Traits of a Real He Man!

September 23rd, 2011 · by Tom Stuart · Growth & Development, Relationship with God

“Here are the men who served, together with their sons: From the Kohathites: Heman, the musician, the son of Joel, the son of Samuel, son of Elkanah . . ..”  1 Chronicles 6:33-34 (NIV)

When reading the Bible there is a temptation to pass quickly through the seemingly endless lists of genealogies. But contained therein, as with any genealogy, are clues to discovering hidden treasures of historical significance if one is willing to dig deeper to find out more.

In reading through the first book of Chronicles this week I came across one list of “son of’s” that caught my attention.  I had never noticed before that the Prophet Samuel, who led Israel as its last judge and ultimately ended up anointing David as the King of Israel, had a grandson named Heman who was a musician.  That piqued my curiosity and so I began to poke around in the cross references to see if I could find out more about this Heman. 

What I discovered about Heman is that he was a real “He Man” and someone every man should want to emulate.  His name, Heman, means faithful and his life was marked by that very trait.  He was an amazingly multi-talented man gifted not only musically, but also as a prophet and a leader in David’s kingdom.  In addition he was a man richly blessed by God as a father and he passed on to his sons his passion and skills in serving God.  We are told that some of them followed in his footsteps in “the ministry of prophesying accompanied by harps, lyres and cymbals.” (1 Chronicles 25:1)  Heman is one of the few men in the Bible who exercised authority and influence concurrently in both a priestly and prophetic realms while also serving in an official governmental capacity answerable directly to the king.

As a very talented musician, proficient with both percussion and stringed instruments, Heman was also a priest as a descendent of Aaron.  And in addition to possessing outstanding leadership qualities he was a man whom God’s hand was obviously upon. (1 Chronicles 25:5)  David therefore appointed him and Asaph to be in charge of all the worship in the tabernacle where the Ark of the Covenant resided.  (1 Chronicles 6:31-32)  In that Tent of Meeting, which served as the center ofIsrael’s worship until Solomon built the temple, rotating music teams under Heman and Asaph’s supervision provided praise to God 24/7.

If that were not enough, Heman, like his grandfather Samuel, was also a “seer” or prophet.  In fact, that gifting was so remarkable that David appointed him as his official seer. In that role Heman related directly to David, served as his personal counselor and had his ear whenever the Lord would reveal things to him. (1 Chronicles 25:5-6) 

As was mentioned earlier, and I think this is probably the most important thing I learned about Heman, he was an outstanding father.  Spiritual leadership should always begin in the home and it appears that Heman, despite all his many responsibilities in the kingdom, took time to invest in his children.  Remarkable in and of itself is the fact that he had fourteen sons and three daughters, but we are told that they were given to him by God in fulfillment to a prophecy that God was going to exalt him. (1 Chronicles 25:5)  That is amazing!  And to see God’s blessing on his life passing to his children who also served God both musically and prophetically speaks volumes about the kind of man he was.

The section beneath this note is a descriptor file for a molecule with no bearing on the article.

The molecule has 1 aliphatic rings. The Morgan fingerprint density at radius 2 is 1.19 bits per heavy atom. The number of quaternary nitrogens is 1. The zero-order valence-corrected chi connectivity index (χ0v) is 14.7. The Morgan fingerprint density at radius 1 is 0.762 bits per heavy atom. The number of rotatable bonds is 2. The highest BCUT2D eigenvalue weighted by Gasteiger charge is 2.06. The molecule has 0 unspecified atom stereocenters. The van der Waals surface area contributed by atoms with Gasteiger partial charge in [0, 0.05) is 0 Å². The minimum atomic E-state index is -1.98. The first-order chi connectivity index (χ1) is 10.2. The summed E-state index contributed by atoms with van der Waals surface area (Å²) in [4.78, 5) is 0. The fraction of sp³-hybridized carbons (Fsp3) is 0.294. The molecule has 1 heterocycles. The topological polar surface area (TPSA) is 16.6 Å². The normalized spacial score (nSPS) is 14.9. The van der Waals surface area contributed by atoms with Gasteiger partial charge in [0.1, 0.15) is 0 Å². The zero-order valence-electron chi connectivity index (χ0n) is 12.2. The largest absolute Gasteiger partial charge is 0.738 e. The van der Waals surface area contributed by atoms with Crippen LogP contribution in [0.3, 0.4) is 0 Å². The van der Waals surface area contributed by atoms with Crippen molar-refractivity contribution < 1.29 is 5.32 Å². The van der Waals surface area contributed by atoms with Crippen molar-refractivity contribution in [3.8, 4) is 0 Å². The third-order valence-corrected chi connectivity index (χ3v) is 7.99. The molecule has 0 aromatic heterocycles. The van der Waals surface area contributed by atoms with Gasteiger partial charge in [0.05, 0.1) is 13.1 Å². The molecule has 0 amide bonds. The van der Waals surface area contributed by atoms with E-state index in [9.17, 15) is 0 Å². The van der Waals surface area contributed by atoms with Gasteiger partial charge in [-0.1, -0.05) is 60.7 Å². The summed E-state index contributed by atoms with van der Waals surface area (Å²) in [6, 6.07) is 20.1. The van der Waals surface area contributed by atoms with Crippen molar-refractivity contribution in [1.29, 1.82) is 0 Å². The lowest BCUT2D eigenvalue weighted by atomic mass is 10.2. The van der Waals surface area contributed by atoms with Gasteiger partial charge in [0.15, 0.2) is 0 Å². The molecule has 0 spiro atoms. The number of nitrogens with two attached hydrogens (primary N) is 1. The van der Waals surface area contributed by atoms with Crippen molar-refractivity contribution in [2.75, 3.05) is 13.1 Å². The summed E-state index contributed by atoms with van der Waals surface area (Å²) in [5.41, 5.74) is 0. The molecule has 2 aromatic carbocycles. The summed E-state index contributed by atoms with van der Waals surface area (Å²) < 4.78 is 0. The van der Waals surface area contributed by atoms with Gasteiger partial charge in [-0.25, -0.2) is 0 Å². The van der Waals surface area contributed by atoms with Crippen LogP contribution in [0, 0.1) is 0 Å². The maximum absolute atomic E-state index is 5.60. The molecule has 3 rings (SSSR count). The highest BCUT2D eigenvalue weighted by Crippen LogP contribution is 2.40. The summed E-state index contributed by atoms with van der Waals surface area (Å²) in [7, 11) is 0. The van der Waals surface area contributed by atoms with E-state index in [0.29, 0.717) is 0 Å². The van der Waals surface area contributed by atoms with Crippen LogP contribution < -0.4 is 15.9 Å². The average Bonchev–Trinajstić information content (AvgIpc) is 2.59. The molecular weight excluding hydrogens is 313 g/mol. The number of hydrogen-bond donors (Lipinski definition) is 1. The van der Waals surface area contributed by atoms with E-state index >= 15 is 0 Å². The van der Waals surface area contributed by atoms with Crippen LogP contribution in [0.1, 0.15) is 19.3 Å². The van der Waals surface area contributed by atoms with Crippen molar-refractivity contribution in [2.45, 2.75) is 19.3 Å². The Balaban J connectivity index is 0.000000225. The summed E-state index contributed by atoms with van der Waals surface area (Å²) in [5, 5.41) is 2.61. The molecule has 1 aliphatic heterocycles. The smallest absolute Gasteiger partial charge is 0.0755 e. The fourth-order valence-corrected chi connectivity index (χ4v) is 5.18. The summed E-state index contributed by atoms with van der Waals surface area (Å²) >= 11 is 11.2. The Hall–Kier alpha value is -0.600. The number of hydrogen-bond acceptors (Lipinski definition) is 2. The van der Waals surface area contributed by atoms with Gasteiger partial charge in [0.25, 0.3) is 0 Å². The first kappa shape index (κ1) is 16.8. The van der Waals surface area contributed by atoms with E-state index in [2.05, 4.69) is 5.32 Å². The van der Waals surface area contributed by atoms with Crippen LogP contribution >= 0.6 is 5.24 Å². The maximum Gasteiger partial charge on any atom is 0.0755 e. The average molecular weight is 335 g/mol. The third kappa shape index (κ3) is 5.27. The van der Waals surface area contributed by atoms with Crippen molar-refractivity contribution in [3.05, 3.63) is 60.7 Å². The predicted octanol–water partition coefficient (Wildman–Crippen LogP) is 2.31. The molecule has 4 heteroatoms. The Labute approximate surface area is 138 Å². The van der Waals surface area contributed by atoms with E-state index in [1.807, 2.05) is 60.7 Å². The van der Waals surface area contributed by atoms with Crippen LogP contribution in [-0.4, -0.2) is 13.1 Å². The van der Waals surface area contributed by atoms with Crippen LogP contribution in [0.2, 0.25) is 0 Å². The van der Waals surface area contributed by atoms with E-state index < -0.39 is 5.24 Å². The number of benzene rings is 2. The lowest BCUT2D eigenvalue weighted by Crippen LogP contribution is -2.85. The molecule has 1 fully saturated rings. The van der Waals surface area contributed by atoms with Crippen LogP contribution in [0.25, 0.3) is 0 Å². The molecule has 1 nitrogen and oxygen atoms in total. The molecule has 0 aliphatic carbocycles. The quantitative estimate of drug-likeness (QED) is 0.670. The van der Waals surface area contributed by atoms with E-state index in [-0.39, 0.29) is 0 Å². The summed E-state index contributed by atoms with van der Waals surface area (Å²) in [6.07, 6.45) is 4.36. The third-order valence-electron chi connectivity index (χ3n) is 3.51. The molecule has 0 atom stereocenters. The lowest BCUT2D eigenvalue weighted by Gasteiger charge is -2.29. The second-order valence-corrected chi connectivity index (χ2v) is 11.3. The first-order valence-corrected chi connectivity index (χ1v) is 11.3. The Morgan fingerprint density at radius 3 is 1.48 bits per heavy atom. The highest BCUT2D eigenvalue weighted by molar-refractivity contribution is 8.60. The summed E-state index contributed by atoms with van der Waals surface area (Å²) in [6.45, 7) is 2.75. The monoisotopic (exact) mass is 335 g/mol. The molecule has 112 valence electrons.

However, Heman’s journey growing up, like many men, was fraught with a less than perfect relationship with his father.  We know from the scriptures that his father, Joel, was not a godly man or someone who provided a godly example.  Joel did not walk in his father Samuel’s ways, but was a dishonest man who took bribes and perverted justice. (1 Samuel 8:3)  So Heman, with God’s help, had a testimony of overcoming that to fully be the “he man” God had called him to be.

Finally, as we study this genealogy, it is important to note that the gifts and calling of God extend from generation to generation. It is up to each generation to, by faith, fully embrace the generational blessings and inheritance that God purposes to pass on.  (Romans 11:29)  Many Christian families have testimonies of godly “genes” being passed on and actually gaining momentum with succeeding generations.  In Heman’s case, it skipped a generation, but what his grandfather Samuel had possessed got deposited in him and his children, albeit in different dimensions and expressions.

I would encourage you to take some time to reflect upon your life as it relates to your family genealogy.  What trends or traits do you see being passed on from generation to generation?  One thing I noticed for myself is that as a Christian church planter, I have two ancestors who were also “church planters.”  There is a great grandmother on my father’s side who helped start a church in a boxcar out in western North Dakota; and a great, great grandfather on my mother’s side who was instrumental in starting a church inIllinois. 

I find it interesting that my teaching motivation seems to be generational gene as well.  My mother was a teacher and two of my children are teachers, so there you have it, another evidence of generational blessings.

What are you learning as you consider your roots and fruits?  Thoughts or comments?

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